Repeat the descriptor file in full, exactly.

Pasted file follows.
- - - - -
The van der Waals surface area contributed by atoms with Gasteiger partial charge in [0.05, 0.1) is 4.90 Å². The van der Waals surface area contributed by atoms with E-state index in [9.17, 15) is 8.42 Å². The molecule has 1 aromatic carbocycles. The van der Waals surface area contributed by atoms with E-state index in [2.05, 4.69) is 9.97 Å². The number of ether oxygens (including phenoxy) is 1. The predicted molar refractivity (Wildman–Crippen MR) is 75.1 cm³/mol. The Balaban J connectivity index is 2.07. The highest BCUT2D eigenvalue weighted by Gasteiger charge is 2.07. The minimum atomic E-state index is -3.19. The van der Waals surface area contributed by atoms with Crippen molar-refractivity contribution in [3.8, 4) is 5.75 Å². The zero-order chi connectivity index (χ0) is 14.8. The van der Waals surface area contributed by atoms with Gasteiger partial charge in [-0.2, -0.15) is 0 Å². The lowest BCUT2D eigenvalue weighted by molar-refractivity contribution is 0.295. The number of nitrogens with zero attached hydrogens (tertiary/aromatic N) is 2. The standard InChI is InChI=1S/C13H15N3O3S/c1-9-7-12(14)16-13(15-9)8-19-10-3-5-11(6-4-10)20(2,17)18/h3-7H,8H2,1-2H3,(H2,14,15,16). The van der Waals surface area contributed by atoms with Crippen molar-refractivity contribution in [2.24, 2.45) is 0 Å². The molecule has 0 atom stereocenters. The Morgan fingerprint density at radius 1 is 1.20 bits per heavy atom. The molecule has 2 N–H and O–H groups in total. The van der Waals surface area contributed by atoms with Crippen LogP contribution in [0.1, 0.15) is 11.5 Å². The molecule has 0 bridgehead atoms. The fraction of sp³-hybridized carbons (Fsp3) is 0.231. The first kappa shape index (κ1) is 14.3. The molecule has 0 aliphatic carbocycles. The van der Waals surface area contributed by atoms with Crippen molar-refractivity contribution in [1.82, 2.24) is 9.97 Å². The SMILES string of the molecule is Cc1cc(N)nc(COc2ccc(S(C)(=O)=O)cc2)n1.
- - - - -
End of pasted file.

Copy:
The van der Waals surface area contributed by atoms with Gasteiger partial charge in [0.05, 0.1) is 4.90 Å². The van der Waals surface area contributed by atoms with E-state index in [9.17, 15) is 8.42 Å². The molecule has 1 aromatic carbocycles. The van der Waals surface area contributed by atoms with E-state index in [2.05, 4.69) is 9.97 Å². The number of ether oxygens (including phenoxy) is 1. The predicted molar refractivity (Wildman–Crippen MR) is 75.1 cm³/mol. The Balaban J connectivity index is 2.07. The highest BCUT2D eigenvalue weighted by Gasteiger charge is 2.07. The minimum atomic E-state index is -3.19. The van der Waals surface area contributed by atoms with Crippen molar-refractivity contribution in [3.8, 4) is 5.75 Å². The zero-order chi connectivity index (χ0) is 14.8. The van der Waals surface area contributed by atoms with Gasteiger partial charge in [-0.2, -0.15) is 0 Å². The lowest BCUT2D eigenvalue weighted by molar-refractivity contribution is 0.295. The number of nitrogens with zero attached hydrogens (tertiary/aromatic N) is 2. The standard InChI is InChI=1S/C13H15N3O3S/c1-9-7-12(14)16-13(15-9)8-19-10-3-5-11(6-4-10)20(2,17)18/h3-7H,8H2,1-2H3,(H2,14,15,16). The van der Waals surface area contributed by atoms with Crippen molar-refractivity contribution in [2.24, 2.45) is 0 Å². The molecule has 0 atom stereocenters. The Morgan fingerprint density at radius 1 is 1.20 bits per heavy atom. The molecule has 2 N–H and O–H groups in total. The van der Waals surface area contributed by atoms with Crippen LogP contribution in [0.1, 0.15) is 11.5 Å². The molecule has 0 bridgehead atoms. The fraction of sp³-hybridized carbons (Fsp3) is 0.231. The first kappa shape index (κ1) is 14.3. The molecule has 0 aliphatic carbocycles. The van der Waals surface area contributed by atoms with Crippen molar-refractivity contribution in [1.82, 2.24) is 9.97 Å². The SMILES string of the molecule is Cc1cc(N)nc(COc2ccc(S(C)(=O)=O)cc2)n1.